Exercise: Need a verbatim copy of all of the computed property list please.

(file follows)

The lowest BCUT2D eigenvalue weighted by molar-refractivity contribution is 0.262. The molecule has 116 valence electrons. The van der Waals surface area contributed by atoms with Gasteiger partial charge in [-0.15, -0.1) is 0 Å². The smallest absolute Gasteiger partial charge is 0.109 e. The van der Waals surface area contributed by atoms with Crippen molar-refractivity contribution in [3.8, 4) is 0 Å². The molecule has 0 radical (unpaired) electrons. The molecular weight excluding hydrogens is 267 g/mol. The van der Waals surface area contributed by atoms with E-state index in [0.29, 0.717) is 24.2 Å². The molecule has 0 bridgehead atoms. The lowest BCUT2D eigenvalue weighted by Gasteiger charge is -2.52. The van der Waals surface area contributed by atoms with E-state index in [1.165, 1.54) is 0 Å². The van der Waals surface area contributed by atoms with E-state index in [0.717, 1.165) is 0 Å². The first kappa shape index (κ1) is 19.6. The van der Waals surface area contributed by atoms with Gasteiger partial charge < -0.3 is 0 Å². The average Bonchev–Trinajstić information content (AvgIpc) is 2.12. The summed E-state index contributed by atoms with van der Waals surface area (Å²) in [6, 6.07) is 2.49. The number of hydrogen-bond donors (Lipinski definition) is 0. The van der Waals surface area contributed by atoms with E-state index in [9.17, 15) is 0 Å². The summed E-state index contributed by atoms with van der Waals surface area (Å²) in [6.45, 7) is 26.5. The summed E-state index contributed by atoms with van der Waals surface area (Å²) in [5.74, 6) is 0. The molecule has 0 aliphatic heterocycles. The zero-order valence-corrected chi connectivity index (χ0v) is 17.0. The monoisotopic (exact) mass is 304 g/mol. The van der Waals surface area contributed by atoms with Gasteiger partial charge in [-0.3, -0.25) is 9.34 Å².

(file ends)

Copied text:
The lowest BCUT2D eigenvalue weighted by molar-refractivity contribution is 0.262. The molecule has 116 valence electrons. The van der Waals surface area contributed by atoms with Gasteiger partial charge in [-0.15, -0.1) is 0 Å². The smallest absolute Gasteiger partial charge is 0.109 e. The van der Waals surface area contributed by atoms with Crippen molar-refractivity contribution in [3.8, 4) is 0 Å². The molecule has 0 radical (unpaired) electrons. The molecular weight excluding hydrogens is 267 g/mol. The van der Waals surface area contributed by atoms with E-state index in [0.29, 0.717) is 24.2 Å². The molecule has 0 bridgehead atoms. The lowest BCUT2D eigenvalue weighted by Gasteiger charge is -2.52. The van der Waals surface area contributed by atoms with E-state index in [1.165, 1.54) is 0 Å². The van der Waals surface area contributed by atoms with E-state index in [0.717, 1.165) is 0 Å². The first kappa shape index (κ1) is 19.6. The van der Waals surface area contributed by atoms with Gasteiger partial charge < -0.3 is 0 Å². The average Bonchev–Trinajstić information content (AvgIpc) is 2.12. The summed E-state index contributed by atoms with van der Waals surface area (Å²) in [6, 6.07) is 2.49. The number of hydrogen-bond donors (Lipinski definition) is 0. The van der Waals surface area contributed by atoms with E-state index in [9.17, 15) is 0 Å². The summed E-state index contributed by atoms with van der Waals surface area (Å²) in [6.45, 7) is 26.5. The summed E-state index contributed by atoms with van der Waals surface area (Å²) in [5.74, 6) is 0. The molecule has 0 aliphatic heterocycles. The zero-order valence-corrected chi connectivity index (χ0v) is 17.0. The monoisotopic (exact) mass is 304 g/mol. The van der Waals surface area contributed by atoms with Gasteiger partial charge in [-0.3, -0.25) is 9.34 Å².